“Yes, Lord! You are absolutely right! It would be bad indeed to deny or contradict God’s plan to save His ancient people Israel. You are Israel’s Messiah, & the bread You give belongs to the children. I agree & believe, & I don’t want the children’s bread, because when the children eat, the dogs also get to eat, don’t they? The bread of the Messiah is so abundant & so overflowing that parts of it fall from the table onto the floor. And the crumbs are enough for me & my daughter. We need nothing more than the crumbs that fall from the Master’s table.”
Along those same lines, here’s another quotation from Martin Luther: “Yes, Lord, it is true, I am a sinner & not worthy of Thy grace, but you have promised forgiveness & didst not come to call the righteous, but, like St. Paul says, 1 Timothy 1:15, ‘to save sinners.’ Behold, the Lord must then through His own judgment, have mercy on us.”
The Gospel reading for today is a lot like life. It leaves us with many questions. Why is Jesus silent? What is the disciples’ tone of voice? The emotional state of the woman? Does Jesus intend to insult her? Does she take offense? Lots of questions & no answers. This reading is a lot like life. The text does answer one question. What does great faith believe about Jesus?
It believes that Jesus loves me. This I know for the Bible tells me so. Amen.
Praise the One who breaks the darkness with a liberating light; praise the One who frees the prisoners turning blindness into sight. Praise the One who preached the Gospel, healing every dread disease, calming storms & feeding thousands with the very Bread of peace. Amen. LSB 849:1.
 Gibbs, J., Matthew 11:2-20:34, Concordia Publishing House, St. Louis, MO. 2010, p. 787.
10th Sunday after Pentecost – A (Proper 14) LSB #’s 502, 722, 820
Text – Matthew 14:30
But when he saw the wind, he was afraid, & beginning to sink he cried out, “Lord, save me.”
SEEING THE WIND
How much do you trust Jesus? Would you get out of the boat if Jesus called you? Fear is a part of life & all human beings are confronted by it on many different occasions. From your experiences, what does fear do to you? Does your stomach get queasy? Do your palms get sweaty? Does your heart rate increase?
“But when the disciples saw Him walking on the sea, they were terrified, & said, ‘It is a ghost!’ & they cried out in fear.” (Matthew 14:26 ESV) These were strong men in the prime of their lives, & they are trembling with fear at the sight of something walking on the sea. To top it off, whatever it was, it was rapidly gaining on them.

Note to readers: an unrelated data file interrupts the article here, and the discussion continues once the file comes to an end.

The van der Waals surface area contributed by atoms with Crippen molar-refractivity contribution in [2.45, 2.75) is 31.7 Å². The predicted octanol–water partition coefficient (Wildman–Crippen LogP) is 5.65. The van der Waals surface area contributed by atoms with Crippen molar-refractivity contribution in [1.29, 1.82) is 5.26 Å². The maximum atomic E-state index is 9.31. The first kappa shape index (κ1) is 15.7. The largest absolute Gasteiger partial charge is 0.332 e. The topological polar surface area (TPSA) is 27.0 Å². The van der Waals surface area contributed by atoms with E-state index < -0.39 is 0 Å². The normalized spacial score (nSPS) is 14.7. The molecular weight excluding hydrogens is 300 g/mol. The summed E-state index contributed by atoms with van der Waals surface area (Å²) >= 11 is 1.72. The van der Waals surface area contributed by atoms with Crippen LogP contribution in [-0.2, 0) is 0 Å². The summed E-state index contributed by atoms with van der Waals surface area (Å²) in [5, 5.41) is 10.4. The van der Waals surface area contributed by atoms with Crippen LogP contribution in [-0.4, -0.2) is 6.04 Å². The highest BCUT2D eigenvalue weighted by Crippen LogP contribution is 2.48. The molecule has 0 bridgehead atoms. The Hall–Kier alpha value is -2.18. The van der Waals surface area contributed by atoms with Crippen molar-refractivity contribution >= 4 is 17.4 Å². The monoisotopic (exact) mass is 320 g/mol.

Putting ourselves in their shoes, this happens somewhere between 3:00 & 6:00 AM. You can imagine it’s rather dark out there in the middle of the Sea of Galilee. There are no electric lights anywhere & they’ve been rowing against the wind through their entire trip. After an exhausting day & night they probably aren’t feeling overly confident.
They see a thing that even well-seasoned fisherman have never seen before. Something is walking across the water & appears to be coming after them. Once they cry out, “…immediately Jesus spoke to them, saying, ‘Take heart; it is I. Do not be afraid.’” (Matthew 14:27 ESV) Would you believe Him? How much do you trust Jesus?
Peter got out of the boat at Jesus’ command, but once he saw took his eyes off of Jesus & saw the wind, Peter’s fear returned. The power & wisdom of His Lord did not change one bit. Jesus had not lost any of His ability to control the sea or to protect Peter. What did change? It was Peter, wasn’t it? His courage melted & his trust in Jesus evaporated. You can guess how that applies to the experiences of our lives. The moment we take our eyes off of Jesus what happens? No matter how often we think of His words, “Do not be afraid,” the instant we take our eyes off Jesus & see the wind our trust in Him fades away.
Jesus has been seated at the right hand of God ruling the world for a few thousand years now. He is still intervening in our lives, even this very moment, through the power of His spoken Word. That almighty Word rescues us from sin & damnation just as surely as it rescued Peter from drowning. You & I have no reason, ever, to be afraid. How much do you trust Jesus?
More & more today, we hear, & even see, the unbelieving world ridicule people who follow Jesus. They tell us we should keep our faith to ourselves, yet Jesus calls us to be the light of the world & not to hide that light under a basket. People who do not follow Jesus tell us we shouldn’t label certain activities as sin, yet Jesus commands us: